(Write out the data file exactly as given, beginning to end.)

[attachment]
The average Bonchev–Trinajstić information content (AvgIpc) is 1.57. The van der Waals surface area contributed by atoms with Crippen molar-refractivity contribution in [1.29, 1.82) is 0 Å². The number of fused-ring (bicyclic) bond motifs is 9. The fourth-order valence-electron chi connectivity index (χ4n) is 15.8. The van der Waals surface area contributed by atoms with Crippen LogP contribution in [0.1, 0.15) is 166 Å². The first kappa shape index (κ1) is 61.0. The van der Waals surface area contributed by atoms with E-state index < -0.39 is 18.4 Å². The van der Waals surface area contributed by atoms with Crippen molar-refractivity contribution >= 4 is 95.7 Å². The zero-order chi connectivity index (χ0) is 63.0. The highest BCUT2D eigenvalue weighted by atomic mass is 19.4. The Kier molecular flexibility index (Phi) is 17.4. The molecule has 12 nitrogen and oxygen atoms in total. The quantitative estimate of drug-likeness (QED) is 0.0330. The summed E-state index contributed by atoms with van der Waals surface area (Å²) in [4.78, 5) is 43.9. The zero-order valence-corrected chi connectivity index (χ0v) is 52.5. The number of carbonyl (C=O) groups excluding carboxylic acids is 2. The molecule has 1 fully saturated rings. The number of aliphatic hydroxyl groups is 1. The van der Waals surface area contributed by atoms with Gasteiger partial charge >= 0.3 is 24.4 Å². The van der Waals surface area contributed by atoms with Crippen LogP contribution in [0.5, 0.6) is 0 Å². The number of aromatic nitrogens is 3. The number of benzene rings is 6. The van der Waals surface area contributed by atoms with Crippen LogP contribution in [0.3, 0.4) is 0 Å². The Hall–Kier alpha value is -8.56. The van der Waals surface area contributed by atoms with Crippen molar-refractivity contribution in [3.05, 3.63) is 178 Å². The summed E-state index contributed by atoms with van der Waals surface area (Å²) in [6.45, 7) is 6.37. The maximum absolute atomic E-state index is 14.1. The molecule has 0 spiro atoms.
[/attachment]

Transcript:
The average Bonchev–Trinajstić information content (AvgIpc) is 1.57. The van der Waals surface area contributed by atoms with Crippen molar-refractivity contribution in [1.29, 1.82) is 0 Å². The number of fused-ring (bicyclic) bond motifs is 9. The fourth-order valence-electron chi connectivity index (χ4n) is 15.8. The van der Waals surface area contributed by atoms with Crippen LogP contribution in [0.1, 0.15) is 166 Å². The first kappa shape index (κ1) is 61.0. The van der Waals surface area contributed by atoms with E-state index < -0.39 is 18.4 Å². The van der Waals surface area contributed by atoms with Crippen molar-refractivity contribution >= 4 is 95.7 Å². The zero-order chi connectivity index (χ0) is 63.0. The highest BCUT2D eigenvalue weighted by atomic mass is 19.4. The Kier molecular flexibility index (Phi) is 17.4. The molecule has 12 nitrogen and oxygen atoms in total. The quantitative estimate of drug-likeness (QED) is 0.0330. The summed E-state index contributed by atoms with van der Waals surface area (Å²) in [4.78, 5) is 43.9. The zero-order valence-corrected chi connectivity index (χ0v) is 52.5. The number of carbonyl (C=O) groups excluding carboxylic acids is 2. The molecule has 1 fully saturated rings. The number of aliphatic hydroxyl groups is 1. The van der Waals surface area contributed by atoms with Gasteiger partial charge >= 0.3 is 24.4 Å². The van der Waals surface area contributed by atoms with Crippen LogP contribution in [0.5, 0.6) is 0 Å². The number of aromatic nitrogens is 3. The number of benzene rings is 6. The van der Waals surface area contributed by atoms with Crippen LogP contribution in [0.3, 0.4) is 0 Å². The Hall–Kier alpha value is -8.56. The van der Waals surface area contributed by atoms with Crippen molar-refractivity contribution in [3.05, 3.63) is 178 Å². The summed E-state index contributed by atoms with van der Waals surface area (Å²) in [6.45, 7) is 6.37. The maximum absolute atomic E-state index is 14.1. The molecule has 0 spiro atoms.